All we are, all we can be, are the stories we tell," he says, and he is talking as if he is talking only to me. "Long after we are gone, our words will be all that is left, and who is to say what really happened or even what reality is? Our stories, our fiction, our words will be as close to truth as can be. And no one can take that away from you.
I think it is our job, as writers, to be epic. Epic and tiny at the same time. If you're going to be a fiction writer, why not take on something that means something. In doing this, you must understand that within that epic structure it is the tiny story that is possibly more important.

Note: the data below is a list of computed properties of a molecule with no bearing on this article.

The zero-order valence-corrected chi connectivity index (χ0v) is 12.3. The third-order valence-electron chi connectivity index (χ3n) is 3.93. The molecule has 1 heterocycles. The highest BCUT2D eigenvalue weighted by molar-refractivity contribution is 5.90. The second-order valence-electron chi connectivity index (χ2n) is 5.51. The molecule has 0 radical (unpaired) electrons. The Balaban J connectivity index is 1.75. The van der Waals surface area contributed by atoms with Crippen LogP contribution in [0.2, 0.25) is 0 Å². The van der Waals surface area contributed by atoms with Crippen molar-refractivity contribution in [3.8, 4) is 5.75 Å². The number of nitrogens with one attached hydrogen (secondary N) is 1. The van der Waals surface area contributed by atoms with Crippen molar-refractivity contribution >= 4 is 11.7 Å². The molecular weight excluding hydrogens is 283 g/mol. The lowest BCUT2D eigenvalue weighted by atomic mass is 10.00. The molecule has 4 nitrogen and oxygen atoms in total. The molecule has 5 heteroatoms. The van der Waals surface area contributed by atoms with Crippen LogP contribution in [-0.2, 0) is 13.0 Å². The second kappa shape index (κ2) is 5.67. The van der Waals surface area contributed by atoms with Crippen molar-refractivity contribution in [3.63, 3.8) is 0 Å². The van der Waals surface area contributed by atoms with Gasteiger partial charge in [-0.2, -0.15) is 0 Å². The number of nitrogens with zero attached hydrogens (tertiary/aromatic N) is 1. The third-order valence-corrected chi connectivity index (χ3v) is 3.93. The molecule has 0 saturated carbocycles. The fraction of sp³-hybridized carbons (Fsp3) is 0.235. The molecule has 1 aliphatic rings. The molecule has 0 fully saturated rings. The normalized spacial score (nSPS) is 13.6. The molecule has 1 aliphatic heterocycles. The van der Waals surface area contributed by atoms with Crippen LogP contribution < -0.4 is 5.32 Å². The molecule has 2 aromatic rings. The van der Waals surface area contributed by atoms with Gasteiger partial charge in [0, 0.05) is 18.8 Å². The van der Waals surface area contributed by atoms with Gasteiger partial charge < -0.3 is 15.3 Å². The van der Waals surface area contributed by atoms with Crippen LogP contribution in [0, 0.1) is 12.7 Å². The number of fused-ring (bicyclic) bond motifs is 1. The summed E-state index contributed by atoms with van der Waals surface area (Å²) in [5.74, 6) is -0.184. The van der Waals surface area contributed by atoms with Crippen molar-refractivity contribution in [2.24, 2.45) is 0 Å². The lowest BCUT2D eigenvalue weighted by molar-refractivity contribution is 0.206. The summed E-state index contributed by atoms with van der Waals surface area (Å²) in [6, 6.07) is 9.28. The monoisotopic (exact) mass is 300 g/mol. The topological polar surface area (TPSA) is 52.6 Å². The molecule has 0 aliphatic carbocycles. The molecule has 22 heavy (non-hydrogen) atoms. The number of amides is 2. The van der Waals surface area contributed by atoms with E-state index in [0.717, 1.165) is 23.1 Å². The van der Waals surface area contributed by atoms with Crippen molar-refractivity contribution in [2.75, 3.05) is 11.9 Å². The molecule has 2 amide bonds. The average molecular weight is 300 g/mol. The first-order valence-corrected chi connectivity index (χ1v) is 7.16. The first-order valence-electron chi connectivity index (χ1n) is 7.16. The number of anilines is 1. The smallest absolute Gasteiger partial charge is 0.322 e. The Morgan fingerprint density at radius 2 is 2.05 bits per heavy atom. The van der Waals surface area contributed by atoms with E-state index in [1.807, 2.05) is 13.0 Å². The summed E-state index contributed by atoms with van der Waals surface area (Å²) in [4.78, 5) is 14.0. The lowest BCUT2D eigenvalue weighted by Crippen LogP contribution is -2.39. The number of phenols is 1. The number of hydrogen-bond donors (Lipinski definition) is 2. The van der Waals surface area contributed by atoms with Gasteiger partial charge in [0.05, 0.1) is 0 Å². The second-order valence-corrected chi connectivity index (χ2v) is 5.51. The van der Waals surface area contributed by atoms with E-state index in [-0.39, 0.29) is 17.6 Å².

Great fiction has been written out of the very darkest circumstances of our narco violence, and nothing written in either fiction or nonfiction has penetrated that darkness so memorably - you can even say beautifully, a relentless riveting forensic dark beauty that some readers in fact find themselves unable to endure - as Roberto Bolaño's 2666. Especially in "The Part about the Crimes. " But here's the thing: nobody would call 2666 a "narco novel. "
I obviously read and adore traditional fiction. I teach traditional fiction, I also teach all kind of not-so-traditional fiction. And since I'm such a plot buff, and I'm really such a narrative buff, I can't seem to relinquish my - not just reliance - but excitement about those traditional techniques.